Volume 79, Issue 10 (January 2022)                   Tehran Univ Med J 2022, 79(10): 780-789 | Back to browse issues page

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Banihashemi Torshizi M, Tabaie S M, Naderi M S, Hesami Tackallou S. Effect of low level laser irradiation with vitamin A on cell viability and apoptosis induction of human skin melanoma. Tehran Univ Med J 2022; 79 (10) :780-789
URL: http://tumj.tums.ac.ir/article-1-11469-en.html
1- Department of Biophysics, Faculty of Biological Sciences, North Tehran Branch, Islamic Azad University, Tehran, Iran.
2- Department of Medical Laser, Medical Laser Research Center, Yara Institute, Academic Center for Education Culture and Research (ACECR), Tehran, Iran.
3- Department of Biophysics, Faculty of Biological Sciences, North Tehran Branch, Islamic Azad University, Tehran, Iran. , ms.naderi@ian-tnb.ac.ir
4- Department of Biology, Faculty of Basic Sciences, Central Tehran Branch, Islamic Azad University, Tehran, Iran.
Abstract:   (1083 Views)
Background: Skin cancer is the most prevalent type of cancer and melanoma is the deadliest kind of skin cancer in the world. Due to enhanced induction of apoptosis and ROS levels, low-level lasers can be utilized to destroy skin cancer cells. Lasers are used to treat some skin lesions. Vitamin A is beneficial in the prevention and treatment of skin cancer. Vitamin A inhibits the pathway of cancer signals in the skin and suppresses tumor growth. In this study, the combined effect of low-level laser radiation (LLL) and vitamin A on cellular factors of skin melanoma cancer cells was investigated.
Methods: An in-vitro interventional laboratory study was performed in the cell culture laboratory of Medical Laser Research Center, Yara Institute in 2020-2021 (July 2020 to July 2021). First, A375 skin cancer cells were cultured in DMEM with 10% FBS. After preparation and culture of A375 cell lines, different concentrations of vitamin A (1, 5, 50, 100 μM) and LLL energy doses (1, 2, 5, 10 J/cm2) as treatments were done. Combination research of these treatments was performed to eliminate skin melanoma cancer cells. The rate of viability was determined using the MTT test, and the rate of apoptosis was determined using flow cytometry.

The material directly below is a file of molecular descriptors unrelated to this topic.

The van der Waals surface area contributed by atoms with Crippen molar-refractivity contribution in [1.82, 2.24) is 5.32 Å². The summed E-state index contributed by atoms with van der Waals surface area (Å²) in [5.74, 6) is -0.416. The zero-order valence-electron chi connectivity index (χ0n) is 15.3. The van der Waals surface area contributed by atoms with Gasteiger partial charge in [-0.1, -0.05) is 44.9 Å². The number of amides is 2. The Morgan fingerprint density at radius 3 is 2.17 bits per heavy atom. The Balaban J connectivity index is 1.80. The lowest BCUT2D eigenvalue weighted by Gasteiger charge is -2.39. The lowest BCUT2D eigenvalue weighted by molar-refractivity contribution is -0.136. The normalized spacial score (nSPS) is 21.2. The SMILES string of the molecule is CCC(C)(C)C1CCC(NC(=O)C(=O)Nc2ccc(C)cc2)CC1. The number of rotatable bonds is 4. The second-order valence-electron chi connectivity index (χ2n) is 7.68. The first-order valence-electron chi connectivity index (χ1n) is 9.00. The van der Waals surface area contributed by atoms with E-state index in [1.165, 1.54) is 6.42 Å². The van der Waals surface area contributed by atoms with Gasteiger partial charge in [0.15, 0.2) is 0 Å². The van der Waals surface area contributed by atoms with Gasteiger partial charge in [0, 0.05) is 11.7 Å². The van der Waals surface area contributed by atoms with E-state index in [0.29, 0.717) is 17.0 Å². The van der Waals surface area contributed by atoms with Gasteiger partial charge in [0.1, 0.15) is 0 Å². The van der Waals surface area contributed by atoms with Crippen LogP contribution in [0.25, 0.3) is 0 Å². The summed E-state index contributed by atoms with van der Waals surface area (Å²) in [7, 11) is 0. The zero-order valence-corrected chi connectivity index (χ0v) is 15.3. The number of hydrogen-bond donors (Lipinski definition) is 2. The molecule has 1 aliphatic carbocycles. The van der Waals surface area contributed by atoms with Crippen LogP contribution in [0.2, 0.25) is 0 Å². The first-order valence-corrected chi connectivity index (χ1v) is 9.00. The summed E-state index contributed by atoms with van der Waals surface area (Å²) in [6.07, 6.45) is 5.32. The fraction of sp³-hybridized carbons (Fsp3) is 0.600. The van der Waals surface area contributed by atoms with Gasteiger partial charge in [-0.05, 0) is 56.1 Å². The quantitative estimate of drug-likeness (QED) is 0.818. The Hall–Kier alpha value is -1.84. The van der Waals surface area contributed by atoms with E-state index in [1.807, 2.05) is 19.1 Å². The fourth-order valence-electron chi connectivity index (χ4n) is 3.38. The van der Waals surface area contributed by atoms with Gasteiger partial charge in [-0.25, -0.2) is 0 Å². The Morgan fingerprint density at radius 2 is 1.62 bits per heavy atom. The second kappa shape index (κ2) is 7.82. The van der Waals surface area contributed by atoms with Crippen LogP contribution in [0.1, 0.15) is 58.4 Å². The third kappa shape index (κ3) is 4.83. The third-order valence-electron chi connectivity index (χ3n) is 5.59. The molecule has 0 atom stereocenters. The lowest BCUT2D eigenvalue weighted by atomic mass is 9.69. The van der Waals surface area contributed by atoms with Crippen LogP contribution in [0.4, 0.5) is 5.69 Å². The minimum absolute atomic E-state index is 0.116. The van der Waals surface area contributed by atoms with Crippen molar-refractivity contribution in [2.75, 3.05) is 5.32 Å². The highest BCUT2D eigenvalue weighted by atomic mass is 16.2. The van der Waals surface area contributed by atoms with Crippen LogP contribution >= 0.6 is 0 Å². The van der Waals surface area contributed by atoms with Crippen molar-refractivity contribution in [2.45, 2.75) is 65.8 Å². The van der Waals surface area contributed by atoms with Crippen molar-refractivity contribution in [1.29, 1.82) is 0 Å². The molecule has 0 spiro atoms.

Results: The results indicated that a low-level laser with energy dosages of two and 5 J/cm2 and vitamin A treatment with a concentration of 50 μM in the A375 skin cancer cell line had the lowest viability and the highest induction of apoptosis. Furthermore, the results of the combination of Vitamin A and LLL treatments showed a synergistic effect with a greater reduction in the viability of skin melanoma cells and a greater amount of apoptosis.
Conclusion: In general, vitamin A and Low-level laser diminish the viability of cancer cells. Combination therapy of Low-level laser in the effective dose with vitamin A in optimal concentration provides anti-cancer effects. Further reductions in cancer cell viability caused by vitamin A and low-level laser radiation could pave the way for a novel approach in cancer treatment.
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